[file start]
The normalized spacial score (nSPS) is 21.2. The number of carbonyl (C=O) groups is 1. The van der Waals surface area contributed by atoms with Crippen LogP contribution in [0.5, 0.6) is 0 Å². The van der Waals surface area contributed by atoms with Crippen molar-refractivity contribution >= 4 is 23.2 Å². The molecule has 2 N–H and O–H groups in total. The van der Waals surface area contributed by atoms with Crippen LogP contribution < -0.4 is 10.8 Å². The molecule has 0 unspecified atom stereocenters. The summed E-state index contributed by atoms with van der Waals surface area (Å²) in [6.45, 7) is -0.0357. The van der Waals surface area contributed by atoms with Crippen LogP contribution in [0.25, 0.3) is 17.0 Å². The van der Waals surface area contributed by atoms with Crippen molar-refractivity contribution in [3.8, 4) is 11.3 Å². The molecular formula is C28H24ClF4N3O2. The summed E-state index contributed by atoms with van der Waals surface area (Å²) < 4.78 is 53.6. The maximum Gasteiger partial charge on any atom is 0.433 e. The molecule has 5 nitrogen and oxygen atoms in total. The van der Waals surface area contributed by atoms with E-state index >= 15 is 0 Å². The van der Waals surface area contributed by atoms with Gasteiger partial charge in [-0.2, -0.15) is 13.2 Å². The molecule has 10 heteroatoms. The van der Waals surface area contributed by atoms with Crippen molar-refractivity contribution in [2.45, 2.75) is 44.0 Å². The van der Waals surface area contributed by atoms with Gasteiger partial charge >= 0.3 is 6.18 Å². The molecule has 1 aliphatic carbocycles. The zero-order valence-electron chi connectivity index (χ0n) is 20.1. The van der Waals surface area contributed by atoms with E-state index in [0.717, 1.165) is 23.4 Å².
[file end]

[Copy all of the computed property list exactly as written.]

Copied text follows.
The normalized spacial score (nSPS) is 21.2. The number of carbonyl (C=O) groups is 1. The van der Waals surface area contributed by atoms with Crippen LogP contribution in [0.5, 0.6) is 0 Å². The van der Waals surface area contributed by atoms with Crippen molar-refractivity contribution >= 4 is 23.2 Å². The molecule has 2 N–H and O–H groups in total. The van der Waals surface area contributed by atoms with Crippen LogP contribution < -0.4 is 10.8 Å². The molecule has 0 unspecified atom stereocenters. The summed E-state index contributed by atoms with van der Waals surface area (Å²) in [6.45, 7) is -0.0357. The van der Waals surface area contributed by atoms with Crippen LogP contribution in [0.25, 0.3) is 17.0 Å². The van der Waals surface area contributed by atoms with Crippen molar-refractivity contribution in [3.8, 4) is 11.3 Å². The molecular formula is C28H24ClF4N3O2. The summed E-state index contributed by atoms with van der Waals surface area (Å²) < 4.78 is 53.6. The maximum Gasteiger partial charge on any atom is 0.433 e. The molecule has 5 nitrogen and oxygen atoms in total. The van der Waals surface area contributed by atoms with E-state index >= 15 is 0 Å². The van der Waals surface area contributed by atoms with Gasteiger partial charge in [-0.2, -0.15) is 13.2 Å². The molecule has 10 heteroatoms. The van der Waals surface area contributed by atoms with Crippen molar-refractivity contribution in [2.45, 2.75) is 44.0 Å². The van der Waals surface area contributed by atoms with Gasteiger partial charge >= 0.3 is 6.18 Å². The molecule has 1 aliphatic carbocycles. The zero-order valence-electron chi connectivity index (χ0n) is 20.1. The van der Waals surface area contributed by atoms with E-state index in [0.717, 1.165) is 23.4 Å².